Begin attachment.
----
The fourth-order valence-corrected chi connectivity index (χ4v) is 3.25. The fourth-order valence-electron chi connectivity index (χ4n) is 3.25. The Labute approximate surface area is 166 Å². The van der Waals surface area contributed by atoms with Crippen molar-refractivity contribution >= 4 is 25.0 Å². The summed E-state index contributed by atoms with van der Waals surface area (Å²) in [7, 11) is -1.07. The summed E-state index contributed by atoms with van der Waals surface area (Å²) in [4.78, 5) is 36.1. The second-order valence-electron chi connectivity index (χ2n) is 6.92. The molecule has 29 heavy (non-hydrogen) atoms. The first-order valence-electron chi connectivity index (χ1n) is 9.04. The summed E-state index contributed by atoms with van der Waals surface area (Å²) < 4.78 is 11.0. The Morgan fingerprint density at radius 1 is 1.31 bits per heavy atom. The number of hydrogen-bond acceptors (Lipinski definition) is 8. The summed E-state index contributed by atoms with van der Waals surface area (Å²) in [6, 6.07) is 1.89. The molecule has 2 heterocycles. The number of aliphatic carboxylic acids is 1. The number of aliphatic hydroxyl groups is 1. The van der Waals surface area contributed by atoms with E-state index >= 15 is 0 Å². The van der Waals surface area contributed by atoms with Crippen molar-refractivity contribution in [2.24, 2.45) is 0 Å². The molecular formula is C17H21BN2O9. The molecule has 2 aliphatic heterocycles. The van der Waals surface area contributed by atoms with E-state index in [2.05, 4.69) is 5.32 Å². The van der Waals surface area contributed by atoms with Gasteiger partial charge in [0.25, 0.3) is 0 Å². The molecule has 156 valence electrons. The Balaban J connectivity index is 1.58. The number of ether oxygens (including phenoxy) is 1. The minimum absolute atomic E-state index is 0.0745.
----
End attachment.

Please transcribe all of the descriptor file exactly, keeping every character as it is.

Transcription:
The fourth-order valence-corrected chi connectivity index (χ4v) is 3.25. The fourth-order valence-electron chi connectivity index (χ4n) is 3.25. The Labute approximate surface area is 166 Å². The van der Waals surface area contributed by atoms with Crippen molar-refractivity contribution >= 4 is 25.0 Å². The summed E-state index contributed by atoms with van der Waals surface area (Å²) in [7, 11) is -1.07. The summed E-state index contributed by atoms with van der Waals surface area (Å²) in [4.78, 5) is 36.1. The second-order valence-electron chi connectivity index (χ2n) is 6.92. The molecule has 29 heavy (non-hydrogen) atoms. The first-order valence-electron chi connectivity index (χ1n) is 9.04. The summed E-state index contributed by atoms with van der Waals surface area (Å²) < 4.78 is 11.0. The Morgan fingerprint density at radius 1 is 1.31 bits per heavy atom. The number of hydrogen-bond acceptors (Lipinski definition) is 8. The summed E-state index contributed by atoms with van der Waals surface area (Å²) in [6, 6.07) is 1.89. The molecule has 2 heterocycles. The number of aliphatic carboxylic acids is 1. The number of aliphatic hydroxyl groups is 1. The van der Waals surface area contributed by atoms with E-state index >= 15 is 0 Å². The van der Waals surface area contributed by atoms with Crippen molar-refractivity contribution in [2.24, 2.45) is 0 Å². The molecular formula is C17H21BN2O9. The molecule has 2 aliphatic heterocycles. The van der Waals surface area contributed by atoms with E-state index in [2.05, 4.69) is 5.32 Å². The van der Waals surface area contributed by atoms with Gasteiger partial charge in [0.25, 0.3) is 0 Å². The molecule has 156 valence electrons. The Balaban J connectivity index is 1.58. The number of ether oxygens (including phenoxy) is 1. The minimum absolute atomic E-state index is 0.0745.